After visiting Aya Sofya, Basillica Cistern and the Grand Bazaar, we decided to see as many mosques in Istanbul as possible. The most prominent one that was nearest to the Bazaar was Suleymaniye. The above picture was taken the exact moment I entered the outer courtyard because it was just……..wow. We stayed there for quite a while, praying Asr and Maghrib with the congregation there. The interior was even more mesmerising than the exterior. The design, architecture and symmetry was unbelievable. Sinan was a genius in making this mosque. However, it wasn’t write to give 1 Lira just to use the bathroom.
The main prayer area, mostly for men, and a passing by area was separated by a wooden fence. In the main area, some male volunteers were telling people about the history of the mosque, and they were not even locals. One of them was Nigerian. There was also a shelf nearby with pamphlets in different languages and books related to Islam. If requested, you could even get the Holy Quran from them.
One question I asked was related to the chandelier (and the balance involved with the chandeliers is amazing as they hang from the center of the some yet the dome is strong eenough to hold it. On the chandelier along with the hanging lamps, I saw eggs were hanging on them as well. I asked him what those were for. He said it was in order to keep the spiders away. I was like “Sorry, say that again?” Yep. The odor emanating from the ostrich eggs helps keep the spiders away.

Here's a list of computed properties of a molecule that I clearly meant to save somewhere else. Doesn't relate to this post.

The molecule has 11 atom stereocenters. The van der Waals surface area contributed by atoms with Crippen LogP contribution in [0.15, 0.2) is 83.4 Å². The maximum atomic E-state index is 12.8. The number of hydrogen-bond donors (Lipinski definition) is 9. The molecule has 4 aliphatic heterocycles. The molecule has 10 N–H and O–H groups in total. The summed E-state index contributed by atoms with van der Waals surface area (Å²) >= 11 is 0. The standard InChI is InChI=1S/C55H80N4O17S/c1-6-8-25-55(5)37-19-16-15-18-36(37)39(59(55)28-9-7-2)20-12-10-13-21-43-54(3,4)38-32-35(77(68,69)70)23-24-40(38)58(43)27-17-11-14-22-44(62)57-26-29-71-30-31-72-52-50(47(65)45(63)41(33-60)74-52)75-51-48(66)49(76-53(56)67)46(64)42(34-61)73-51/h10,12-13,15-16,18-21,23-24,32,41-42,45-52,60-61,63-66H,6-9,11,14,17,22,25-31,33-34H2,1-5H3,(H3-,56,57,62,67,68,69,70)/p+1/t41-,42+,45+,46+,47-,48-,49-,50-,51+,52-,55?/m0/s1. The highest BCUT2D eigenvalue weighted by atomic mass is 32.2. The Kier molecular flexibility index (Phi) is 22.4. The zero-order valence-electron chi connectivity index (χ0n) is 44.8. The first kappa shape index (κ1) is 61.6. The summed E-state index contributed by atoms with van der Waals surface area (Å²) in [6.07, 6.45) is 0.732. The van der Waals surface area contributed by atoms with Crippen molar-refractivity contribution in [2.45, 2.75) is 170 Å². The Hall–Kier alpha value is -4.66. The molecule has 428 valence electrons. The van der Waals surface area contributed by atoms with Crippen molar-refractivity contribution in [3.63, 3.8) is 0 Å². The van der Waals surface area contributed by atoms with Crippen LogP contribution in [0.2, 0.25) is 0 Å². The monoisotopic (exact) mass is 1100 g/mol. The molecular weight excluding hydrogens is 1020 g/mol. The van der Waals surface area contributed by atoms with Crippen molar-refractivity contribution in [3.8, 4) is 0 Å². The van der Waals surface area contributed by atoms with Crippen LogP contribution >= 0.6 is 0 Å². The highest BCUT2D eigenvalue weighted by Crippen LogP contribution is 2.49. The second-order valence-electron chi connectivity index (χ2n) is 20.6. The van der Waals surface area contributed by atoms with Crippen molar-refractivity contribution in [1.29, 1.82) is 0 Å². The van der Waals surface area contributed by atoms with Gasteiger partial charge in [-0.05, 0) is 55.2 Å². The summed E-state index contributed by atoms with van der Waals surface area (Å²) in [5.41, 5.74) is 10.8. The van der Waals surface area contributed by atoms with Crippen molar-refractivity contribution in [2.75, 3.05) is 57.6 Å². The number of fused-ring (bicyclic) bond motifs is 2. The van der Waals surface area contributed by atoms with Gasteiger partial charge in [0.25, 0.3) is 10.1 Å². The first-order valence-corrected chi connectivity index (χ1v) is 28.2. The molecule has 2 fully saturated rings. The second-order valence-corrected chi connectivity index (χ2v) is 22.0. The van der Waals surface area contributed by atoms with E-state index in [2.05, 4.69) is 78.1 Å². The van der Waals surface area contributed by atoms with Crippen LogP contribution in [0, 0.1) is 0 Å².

Another interesting fact I heard from another volunteer, the Nigerian one, was that in the past, candles were used to light up the mosque. But smoke would’ve accumulated inside, making it difficult to breathe. In order to prevent this, tiny holes were made at different sides of the mosque through which smoke could not only escape, but be collected and used to make ink for writing. Talk about Islamic environmentalism.
Another interesting fact; in the outer courtyard, some pavement are dug out so they can act as cups, collecting rainwater for animals such as birds and cats to drink from.
On one side of the mosque outside, the Sultan Suleiman I and his wife, Hurrem Sultan’s (Roxelana),tombs were present alongside other graves and the most beautiful flowers I could ever see. Mimar Sinan’s tomb is located outside the mosque’s walls.
And finally, this mosque represented the true purpose of the mosque, which was not only a prayer place but had a catacomb underneath and house-like building surrounding it which were resthouses, madrassas (school for young Muslims) and an eatery. So the mosque benefitted the whole community, not just Muslims.
P.S you could see the Bosphorus from there.
Sehzade means ‘prince’. It was built in 16th century on the third hill of Istanbul, Turkey. It was commissioned by Suleiman the Magnificent as a memorial to his son Şehzade Mehmed who died in 1543.
After Maghrib, we set off to Sehzade mosque. It also was a spectacular spectacle. Unlike, the other mosques we had seen then, this was the first mosque whose designs were painted or atleast looked like it. I guess it was easier to maintain than using stone. We prayed Isha prayer here before departing.
The Mihrimah Sultan Mosque was designed by Mimar Sinan for the favorite daughter of Suleiman the Magnificent, Princess Mihrimah. Its building took place from 1562 to 1565.
On the next day, we planned to walk almost the whole day just to visit the remaining mosques in the schedule. It was very long and agonizing but worth it. After getting off the subway (Bless you, MetroCard) by the great wall in Western side of Istanbul, we set off.